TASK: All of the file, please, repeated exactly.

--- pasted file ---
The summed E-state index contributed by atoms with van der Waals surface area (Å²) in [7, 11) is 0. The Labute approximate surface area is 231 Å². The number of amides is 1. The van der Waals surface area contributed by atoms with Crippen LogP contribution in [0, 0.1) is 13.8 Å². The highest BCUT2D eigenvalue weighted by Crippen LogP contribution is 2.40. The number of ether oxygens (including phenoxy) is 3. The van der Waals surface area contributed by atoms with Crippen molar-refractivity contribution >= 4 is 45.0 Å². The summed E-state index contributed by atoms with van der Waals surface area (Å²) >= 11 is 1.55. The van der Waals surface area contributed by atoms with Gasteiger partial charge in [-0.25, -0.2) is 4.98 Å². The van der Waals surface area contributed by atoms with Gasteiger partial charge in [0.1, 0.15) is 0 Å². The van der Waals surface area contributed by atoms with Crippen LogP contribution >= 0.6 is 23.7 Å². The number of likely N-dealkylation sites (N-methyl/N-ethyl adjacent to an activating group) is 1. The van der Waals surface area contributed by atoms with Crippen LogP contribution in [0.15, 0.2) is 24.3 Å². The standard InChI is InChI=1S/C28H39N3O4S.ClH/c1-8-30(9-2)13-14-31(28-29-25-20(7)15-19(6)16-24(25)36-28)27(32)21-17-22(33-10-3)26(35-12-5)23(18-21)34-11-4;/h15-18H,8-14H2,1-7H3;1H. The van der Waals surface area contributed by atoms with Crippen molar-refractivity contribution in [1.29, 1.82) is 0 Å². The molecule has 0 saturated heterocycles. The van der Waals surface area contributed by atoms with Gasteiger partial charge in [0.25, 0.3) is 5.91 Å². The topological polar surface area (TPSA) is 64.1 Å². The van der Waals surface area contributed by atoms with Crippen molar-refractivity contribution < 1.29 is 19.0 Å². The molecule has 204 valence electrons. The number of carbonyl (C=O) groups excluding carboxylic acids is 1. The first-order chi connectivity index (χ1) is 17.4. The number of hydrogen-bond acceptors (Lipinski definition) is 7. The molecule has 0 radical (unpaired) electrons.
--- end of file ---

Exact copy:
The summed E-state index contributed by atoms with van der Waals surface area (Å²) in [7, 11) is 0. The Labute approximate surface area is 231 Å². The number of amides is 1. The van der Waals surface area contributed by atoms with Crippen LogP contribution in [0, 0.1) is 13.8 Å². The highest BCUT2D eigenvalue weighted by Crippen LogP contribution is 2.40. The number of ether oxygens (including phenoxy) is 3. The van der Waals surface area contributed by atoms with Crippen molar-refractivity contribution >= 4 is 45.0 Å². The summed E-state index contributed by atoms with van der Waals surface area (Å²) >= 11 is 1.55. The van der Waals surface area contributed by atoms with Gasteiger partial charge in [-0.25, -0.2) is 4.98 Å². The van der Waals surface area contributed by atoms with Gasteiger partial charge in [0.1, 0.15) is 0 Å². The van der Waals surface area contributed by atoms with Crippen LogP contribution >= 0.6 is 23.7 Å². The number of likely N-dealkylation sites (N-methyl/N-ethyl adjacent to an activating group) is 1. The van der Waals surface area contributed by atoms with Crippen LogP contribution in [0.15, 0.2) is 24.3 Å². The standard InChI is InChI=1S/C28H39N3O4S.ClH/c1-8-30(9-2)13-14-31(28-29-25-20(7)15-19(6)16-24(25)36-28)27(32)21-17-22(33-10-3)26(35-12-5)23(18-21)34-11-4;/h15-18H,8-14H2,1-7H3;1H. The van der Waals surface area contributed by atoms with Crippen molar-refractivity contribution in [1.29, 1.82) is 0 Å². The molecule has 0 saturated heterocycles. The van der Waals surface area contributed by atoms with Gasteiger partial charge in [0.25, 0.3) is 5.91 Å². The topological polar surface area (TPSA) is 64.1 Å². The van der Waals surface area contributed by atoms with Crippen molar-refractivity contribution < 1.29 is 19.0 Å². The molecule has 204 valence electrons. The number of carbonyl (C=O) groups excluding carboxylic acids is 1. The first-order chi connectivity index (χ1) is 17.4. The number of hydrogen-bond acceptors (Lipinski definition) is 7. The molecule has 0 radical (unpaired) electrons.